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  • Flash floods can strike with almost no warning.

  • Heavy rains can escalate quickly and turn a light drizzle into a raging river.

  • From Lifehacker, this is the Disaster Manual.

  • First, here's how to know if a flood is coming your way.

  • You might receive an alert from the National Weather Service.

  • If a Flood Watch has been issued, that means flash flooding is possible in your area.

  • A Flood Warning means that floods are already occurring and you should be prepared to evacuate.

  • As soon as you receive word of a flash flood, make your way to higher ground, which is any ground or structure that's higher in elevation than other ground.

  • Water is always going to flow down, so hilltops, upper levels of buildings, and other elevated areas are less likely to be affected by flood waters.

  • If you see flood waters, head in the opposite direction.

  • Avoid all moving water if possible.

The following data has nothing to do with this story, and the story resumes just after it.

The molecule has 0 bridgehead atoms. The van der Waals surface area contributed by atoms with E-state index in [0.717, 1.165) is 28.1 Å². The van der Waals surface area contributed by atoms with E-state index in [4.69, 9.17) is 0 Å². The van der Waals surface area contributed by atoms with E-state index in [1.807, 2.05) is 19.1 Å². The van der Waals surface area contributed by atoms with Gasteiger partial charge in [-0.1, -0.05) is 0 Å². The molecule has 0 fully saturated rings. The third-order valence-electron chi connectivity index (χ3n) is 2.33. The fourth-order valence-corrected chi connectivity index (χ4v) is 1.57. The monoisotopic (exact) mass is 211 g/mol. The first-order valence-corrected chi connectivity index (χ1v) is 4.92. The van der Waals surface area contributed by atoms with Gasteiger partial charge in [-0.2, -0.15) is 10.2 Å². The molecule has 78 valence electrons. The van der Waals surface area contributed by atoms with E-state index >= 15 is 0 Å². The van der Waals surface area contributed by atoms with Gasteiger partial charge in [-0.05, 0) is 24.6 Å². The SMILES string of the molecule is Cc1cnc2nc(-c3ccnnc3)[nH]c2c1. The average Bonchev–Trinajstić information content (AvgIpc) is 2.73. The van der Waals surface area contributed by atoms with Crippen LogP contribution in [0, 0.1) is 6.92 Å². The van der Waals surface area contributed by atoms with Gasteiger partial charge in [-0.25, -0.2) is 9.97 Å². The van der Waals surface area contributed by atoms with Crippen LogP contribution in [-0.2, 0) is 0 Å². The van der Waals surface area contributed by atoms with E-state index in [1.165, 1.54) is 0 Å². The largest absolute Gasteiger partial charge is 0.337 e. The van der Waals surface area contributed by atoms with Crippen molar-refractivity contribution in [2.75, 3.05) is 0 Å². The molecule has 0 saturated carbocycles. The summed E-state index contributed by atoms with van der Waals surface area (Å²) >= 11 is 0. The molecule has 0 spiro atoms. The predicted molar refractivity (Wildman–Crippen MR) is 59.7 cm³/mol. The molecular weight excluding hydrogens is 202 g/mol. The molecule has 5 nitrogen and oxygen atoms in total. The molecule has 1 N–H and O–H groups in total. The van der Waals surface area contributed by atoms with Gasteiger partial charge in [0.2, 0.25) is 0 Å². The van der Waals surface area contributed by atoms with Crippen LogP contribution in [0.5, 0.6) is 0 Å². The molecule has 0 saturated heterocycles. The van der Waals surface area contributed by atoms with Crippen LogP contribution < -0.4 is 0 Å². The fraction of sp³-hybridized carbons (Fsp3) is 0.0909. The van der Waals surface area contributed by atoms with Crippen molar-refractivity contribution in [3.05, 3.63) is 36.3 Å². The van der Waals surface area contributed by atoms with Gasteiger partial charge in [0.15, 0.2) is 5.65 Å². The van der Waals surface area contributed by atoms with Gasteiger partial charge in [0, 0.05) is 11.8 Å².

• Even six inches of rushing water can knock you over and sweep you into peril.

  • If you must walk through water to safety, find spots that are shallow and stagnant.

  • Use a sturdy stick to gauge water depth in front of you and check the stability of the ground.

  • Watch out for mud and other slippery surfaces like rocks.

  • Avoid any electrical equipment like fallen power lines, and if flood waters have reached your home, do not use your electricity.

  • If you do get swept away, float on your back, shoulders first.

  • Your head should be pointing in the direction the water is flowing from, so you'll be able to see debris careening toward you, which is more important than seeing where you're going.

  • Always go over obstacles, never under.

  • And grab or climb onto something as soon as you're able.

  • If you're traveling in a vehicle, never attempt a water crossing.

  • You cannot accurately gauge water depth from inside a car.

  • As little as six inches of water can cause you to lose control and stall, so turn around and find another route.

  • In the event that water overtakes your vehicle, get out immediately.

  • Unbuckle your seatbelt and roll down the windows.

  • Break them if you have to.

  • You'll want water to flow freely into the vehicle to equalize the pressure building up outside.

  • Then you'll be able to open the door and swim out.

  • Wherever you find yourself, remember, get to higher ground, wait for the waters to subside, then get to safety.

Flash floods can strike with almost no warning.

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